J MARTIN’S BLOG

March 12, 2008

The real roots

Filed under: Kadazan Dusun, Thoughts — J Martin @ 11:43 pm

Tanak Dusun ka nga amu ih ma koilo do mimboros Dusun.
Tanak Dusun ka nga amu ih ma karati Dusun.
Tanak Dusun ka nga mibooros ih ma Malayu.
Tanak Dusun ka nga mimboros ih ma Nonggiris.
Osonong da do koilo ngai mimboros Dusun, Nonggiris, Malayu om suai ngai …

Nokuro gia molohing tokou tu amu minongubas dati mimboros Dusun di laid?
Nokuro gia molohing tokou tu minongubas dati Malayu kampung di laid?
Nokuro gia tu binarasan yati do ‘Saya saput kau!’ di laid?

These are just few words to show how much our own identity eroded by assimilating others identities. Why in the beginning our mothers and fathers talked to us in ‘alien’ language as if we are not part of the original community?

I think they assumed that by speaking other language to their kids, they helped modernize their kids.

I remember in the past (still now) almost all parents in the neighborhood talked ‘Malayu‘ to their kids. Good if they teach proper Malay, but it’s always campur-campur, mix Dusun with Malay and in the end, almost nobody talking correctly/properly … It’s more obvious to newer generations … I am lucky because my parents didn’t talk Malayu to me at all … My not-so-little-anymore brother now talking in Malayu because my parents used to speak Malayu with him in the past … But sometimes I hear him trying to talk Dusun to his fellow Dusun-based friends …

It’s not that knowing other-than mother-tongue language is bad, it’s just better if we don’t lost our own identity because it’s not good if someone pointed us as aliens among our very own community …

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October 19, 2007

Dictionary, Kadazandusun – Bahasa Melayu – English

Filed under: Kadazan Dusun — J Martin @ 11:13 pm

In case anybody wanted to learn a word or two about Kadazandusun language, just come to this site and hv a look.

Click HERE.

September 20, 2007

Hinava – another signature dish

Filed under: Food, Kadazan Dusun, Recipes — J Martin @ 11:45 pm


Just now I found this site while googling information about bosou.

For the full recipe, click here.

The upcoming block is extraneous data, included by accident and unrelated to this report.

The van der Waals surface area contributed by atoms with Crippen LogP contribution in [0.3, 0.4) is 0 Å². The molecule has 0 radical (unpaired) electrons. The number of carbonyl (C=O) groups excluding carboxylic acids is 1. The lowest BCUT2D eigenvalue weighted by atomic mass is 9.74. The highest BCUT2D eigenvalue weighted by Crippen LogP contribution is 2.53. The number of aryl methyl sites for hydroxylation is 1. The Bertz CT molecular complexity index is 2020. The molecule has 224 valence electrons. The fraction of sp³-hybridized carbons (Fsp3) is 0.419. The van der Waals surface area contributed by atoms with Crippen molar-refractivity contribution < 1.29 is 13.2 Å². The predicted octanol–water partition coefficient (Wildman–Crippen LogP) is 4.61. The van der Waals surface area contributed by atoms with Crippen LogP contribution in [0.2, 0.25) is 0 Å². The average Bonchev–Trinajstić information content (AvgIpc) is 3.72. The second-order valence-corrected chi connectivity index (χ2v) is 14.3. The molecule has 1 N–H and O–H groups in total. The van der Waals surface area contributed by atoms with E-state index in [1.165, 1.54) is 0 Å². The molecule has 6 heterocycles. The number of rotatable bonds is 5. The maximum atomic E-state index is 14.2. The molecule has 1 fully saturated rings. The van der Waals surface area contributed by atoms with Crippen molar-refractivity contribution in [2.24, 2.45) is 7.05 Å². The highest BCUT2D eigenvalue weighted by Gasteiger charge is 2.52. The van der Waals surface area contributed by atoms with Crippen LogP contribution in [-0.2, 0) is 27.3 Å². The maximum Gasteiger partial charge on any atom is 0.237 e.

Let’s make bosou

Filed under: Food, Kadazan Dusun, Recipes — J Martin @ 10:49 pm

Bosou is a signature dish for Kadazan Dusun. Bosou-making is simple, yet need practices for a perfection. Typical ingredients are including raw freshwater fish, pangi (Malay – kepayang, Scientific name – Pangium edule), salt, steamed rice and some other optional ingredients such as jackfruits, young pineapple fruits, tuhau, etc.

The making of bosou is very simple. First, all the ingredients are mixed thoroughly. Salt is usually added in excess to prolong the shelf life of the bosou. If warm rice is to be used, the mixture is cooled to room temperature before storing. Storing of bosou usually takes in a tight-closed container.

The traditional container for the bosou is the bottle-shaped gourd which is sealed with some bees-wax. Other traditional container includes kakanan. But now the traditional containers are replaced with tupperwares, glass bottles etc. Storing of bosou usually takes about five to seven days before it is can be eaten. Due to it’s strong smell and compost-like nature, it is advised to tight-close the container to avoid flies to take ‘control’ of the bosou and also to avoid growth of fungi.

Bosou can be eaten raw or cooked. Cooking is usually done to get rid of the smell and to enhance the taste of the bosou. Some may add dried onions, chillies and other ingredients during the cooking.

It’s always a pleasure to have bosou as a side dish.

The fruit of pangi.


Let’s make bosou

Filed under: Food, Kadazan Dusun, Recipes — J Martin @ 10:49 pm

Bosou is a signature dish for Kadazan Dusun. Bosou-making is simple, yet need practices for a perfection. Typical ingredients are including raw freshwater fish, pangi (Malay – kepayang, Scientific name – Pangium edule), salt, steamed rice and some other optional ingredients such as jackfruits, young pineapple fruits, tuhau, etc.